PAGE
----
Executive Director of the Montego Bay Marine Park Trust, Hugh Shim, is imploring fishers not to catch small parrotfish that have not yet reproduced.
He notes that while he is not proposing a ban on catching parrotfish, the small ones should be declared off limits.
“The problem with the parrotfish is that [Jamaicans] love them so much, that we will catch them when they are three and five inches [in length]; in other words, they have not yet reproduced. So, the population will go down if they are not reproducing,” he pointed out.
“I am for controlling the size of the parrotfish that we get and, of course, protecting the [coral reef] nurseries. So, if we can control the 14 nurseries that we have in the coastal regions around Jamaica, then the parrotfish will grow. To me, that is the simple solution,” Mr. Shim outlined.
He noted that there are two fish sanctuaries in Montego Bay where fishing is prohibited. The Marine Park Trust is tasked with keeping these areas protected.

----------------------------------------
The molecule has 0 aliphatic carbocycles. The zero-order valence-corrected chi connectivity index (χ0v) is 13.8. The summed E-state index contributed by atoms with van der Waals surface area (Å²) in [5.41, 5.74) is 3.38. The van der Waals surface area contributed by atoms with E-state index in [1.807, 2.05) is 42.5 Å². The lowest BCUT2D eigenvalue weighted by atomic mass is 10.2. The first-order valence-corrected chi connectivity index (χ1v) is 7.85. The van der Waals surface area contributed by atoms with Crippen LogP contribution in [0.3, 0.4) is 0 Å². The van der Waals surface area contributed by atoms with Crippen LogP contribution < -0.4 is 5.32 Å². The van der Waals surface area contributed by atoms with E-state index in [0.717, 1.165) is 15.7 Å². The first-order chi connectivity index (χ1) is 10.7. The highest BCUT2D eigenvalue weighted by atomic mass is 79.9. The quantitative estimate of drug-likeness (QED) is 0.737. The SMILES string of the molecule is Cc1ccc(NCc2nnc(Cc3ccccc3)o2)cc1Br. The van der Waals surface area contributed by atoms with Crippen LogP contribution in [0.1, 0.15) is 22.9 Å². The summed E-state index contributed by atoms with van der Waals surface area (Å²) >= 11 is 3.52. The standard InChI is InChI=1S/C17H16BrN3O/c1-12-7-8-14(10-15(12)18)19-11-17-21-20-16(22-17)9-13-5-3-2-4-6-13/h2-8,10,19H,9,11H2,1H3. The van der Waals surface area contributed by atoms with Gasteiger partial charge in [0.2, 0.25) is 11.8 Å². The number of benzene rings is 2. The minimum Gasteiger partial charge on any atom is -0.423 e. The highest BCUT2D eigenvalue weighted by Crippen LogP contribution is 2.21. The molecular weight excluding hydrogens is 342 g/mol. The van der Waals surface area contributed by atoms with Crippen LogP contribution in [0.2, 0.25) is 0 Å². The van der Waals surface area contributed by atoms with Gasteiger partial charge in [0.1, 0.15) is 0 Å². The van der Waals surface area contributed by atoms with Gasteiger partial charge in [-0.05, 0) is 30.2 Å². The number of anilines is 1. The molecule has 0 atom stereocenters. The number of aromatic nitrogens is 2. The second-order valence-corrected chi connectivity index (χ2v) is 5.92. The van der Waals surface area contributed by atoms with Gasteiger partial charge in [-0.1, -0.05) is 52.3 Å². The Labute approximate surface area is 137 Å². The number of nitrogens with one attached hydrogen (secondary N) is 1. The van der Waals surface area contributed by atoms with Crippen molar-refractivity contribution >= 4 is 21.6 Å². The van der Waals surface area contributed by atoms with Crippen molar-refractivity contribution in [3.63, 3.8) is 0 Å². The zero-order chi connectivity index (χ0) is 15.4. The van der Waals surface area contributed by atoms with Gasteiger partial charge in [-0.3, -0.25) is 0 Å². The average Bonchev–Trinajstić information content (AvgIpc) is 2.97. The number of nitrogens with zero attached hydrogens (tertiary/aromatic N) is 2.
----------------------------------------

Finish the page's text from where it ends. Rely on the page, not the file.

Mr. Shim, who was addressing a Think Tank held at the Jamaica Information Service’s (JIS) Montego Bay Regional Office in St. James on Tuesday (June 28), highlighted the importance of the parrotfish in keeping the coral reefs clean.
“What it does is clean the reef and algae that grows on the reef. Parrotfish are not the only ones who eat the algae, but they are the main consumers; so, they are the reef keepers,” Mr. Shim noted.
The Montego Bay Marine Park Trust is marking its 30th anniversary this year, and several activities are slated to commemorate the milestone.
These include the release of a song called ‘Discover Sea Life’, which highlights the work of the marine park, and media interviews to sensitise the public about the purpose of the entity.